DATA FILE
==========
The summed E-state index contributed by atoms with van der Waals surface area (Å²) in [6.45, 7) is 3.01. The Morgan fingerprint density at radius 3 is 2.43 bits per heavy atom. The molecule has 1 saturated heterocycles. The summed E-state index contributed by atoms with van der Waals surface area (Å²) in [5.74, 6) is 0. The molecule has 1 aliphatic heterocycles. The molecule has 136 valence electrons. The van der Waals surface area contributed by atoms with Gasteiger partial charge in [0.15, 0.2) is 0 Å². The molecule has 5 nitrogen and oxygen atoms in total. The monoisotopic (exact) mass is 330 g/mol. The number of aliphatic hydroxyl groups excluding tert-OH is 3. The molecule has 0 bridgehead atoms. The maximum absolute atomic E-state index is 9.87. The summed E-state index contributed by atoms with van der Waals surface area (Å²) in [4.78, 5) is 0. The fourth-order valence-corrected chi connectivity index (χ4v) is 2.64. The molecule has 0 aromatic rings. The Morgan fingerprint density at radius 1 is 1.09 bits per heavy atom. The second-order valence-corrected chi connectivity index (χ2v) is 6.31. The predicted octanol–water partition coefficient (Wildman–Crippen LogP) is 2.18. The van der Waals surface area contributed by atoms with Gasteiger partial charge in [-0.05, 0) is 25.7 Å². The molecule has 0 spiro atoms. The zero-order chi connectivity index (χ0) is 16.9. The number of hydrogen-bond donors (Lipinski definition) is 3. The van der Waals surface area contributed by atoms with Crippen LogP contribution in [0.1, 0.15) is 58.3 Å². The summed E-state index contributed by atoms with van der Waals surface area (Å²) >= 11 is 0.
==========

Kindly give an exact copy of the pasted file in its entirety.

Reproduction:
The summed E-state index contributed by atoms with van der Waals surface area (Å²) in [6.45, 7) is 3.01. The Morgan fingerprint density at radius 3 is 2.43 bits per heavy atom. The molecule has 1 saturated heterocycles. The summed E-state index contributed by atoms with van der Waals surface area (Å²) in [5.74, 6) is 0. The molecule has 1 aliphatic heterocycles. The molecule has 136 valence electrons. The van der Waals surface area contributed by atoms with Gasteiger partial charge in [0.15, 0.2) is 0 Å². The molecule has 5 nitrogen and oxygen atoms in total. The monoisotopic (exact) mass is 330 g/mol. The number of aliphatic hydroxyl groups excluding tert-OH is 3. The molecule has 0 bridgehead atoms. The maximum absolute atomic E-state index is 9.87. The summed E-state index contributed by atoms with van der Waals surface area (Å²) in [4.78, 5) is 0. The fourth-order valence-corrected chi connectivity index (χ4v) is 2.64. The molecule has 0 aromatic rings. The Morgan fingerprint density at radius 1 is 1.09 bits per heavy atom. The second-order valence-corrected chi connectivity index (χ2v) is 6.31. The predicted octanol–water partition coefficient (Wildman–Crippen LogP) is 2.18. The van der Waals surface area contributed by atoms with Gasteiger partial charge in [-0.05, 0) is 25.7 Å². The molecule has 0 spiro atoms. The zero-order chi connectivity index (χ0) is 16.9. The number of hydrogen-bond donors (Lipinski definition) is 3. The van der Waals surface area contributed by atoms with Crippen LogP contribution in [0.1, 0.15) is 58.3 Å². The summed E-state index contributed by atoms with van der Waals surface area (Å²) >= 11 is 0.